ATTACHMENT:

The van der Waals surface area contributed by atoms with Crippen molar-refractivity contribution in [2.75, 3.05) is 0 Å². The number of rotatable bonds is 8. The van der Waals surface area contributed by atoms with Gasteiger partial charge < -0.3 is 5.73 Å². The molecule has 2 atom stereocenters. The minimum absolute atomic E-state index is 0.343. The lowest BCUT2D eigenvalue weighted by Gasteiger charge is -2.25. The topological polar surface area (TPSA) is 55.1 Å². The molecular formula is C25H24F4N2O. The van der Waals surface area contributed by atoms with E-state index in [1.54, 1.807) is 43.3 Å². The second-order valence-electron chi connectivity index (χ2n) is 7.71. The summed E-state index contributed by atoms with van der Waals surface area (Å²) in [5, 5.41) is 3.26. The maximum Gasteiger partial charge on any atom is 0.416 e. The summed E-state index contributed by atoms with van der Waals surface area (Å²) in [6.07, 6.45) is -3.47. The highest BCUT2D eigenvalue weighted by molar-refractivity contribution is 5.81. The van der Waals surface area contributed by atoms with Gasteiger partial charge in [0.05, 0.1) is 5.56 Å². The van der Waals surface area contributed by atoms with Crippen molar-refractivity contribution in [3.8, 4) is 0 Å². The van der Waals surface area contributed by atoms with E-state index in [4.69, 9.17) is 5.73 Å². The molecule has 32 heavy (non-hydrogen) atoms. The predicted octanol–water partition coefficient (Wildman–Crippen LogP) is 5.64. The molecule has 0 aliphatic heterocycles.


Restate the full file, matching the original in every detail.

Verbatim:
The van der Waals surface area contributed by atoms with Crippen molar-refractivity contribution in [2.75, 3.05) is 0 Å². The number of rotatable bonds is 8. The van der Waals surface area contributed by atoms with Gasteiger partial charge < -0.3 is 5.73 Å². The molecule has 2 atom stereocenters. The minimum absolute atomic E-state index is 0.343. The lowest BCUT2D eigenvalue weighted by Gasteiger charge is -2.25. The topological polar surface area (TPSA) is 55.1 Å². The molecular formula is C25H24F4N2O. The van der Waals surface area contributed by atoms with E-state index in [1.54, 1.807) is 43.3 Å². The second-order valence-electron chi connectivity index (χ2n) is 7.71. The summed E-state index contributed by atoms with van der Waals surface area (Å²) in [5, 5.41) is 3.26. The maximum Gasteiger partial charge on any atom is 0.416 e. The summed E-state index contributed by atoms with van der Waals surface area (Å²) in [6.07, 6.45) is -3.47. The highest BCUT2D eigenvalue weighted by molar-refractivity contribution is 5.81. The van der Waals surface area contributed by atoms with Gasteiger partial charge in [0.05, 0.1) is 5.56 Å². The van der Waals surface area contributed by atoms with Crippen molar-refractivity contribution in [3.8, 4) is 0 Å². The van der Waals surface area contributed by atoms with E-state index in [4.69, 9.17) is 5.73 Å². The molecule has 32 heavy (non-hydrogen) atoms. The predicted octanol–water partition coefficient (Wildman–Crippen LogP) is 5.64. The molecule has 0 aliphatic heterocycles.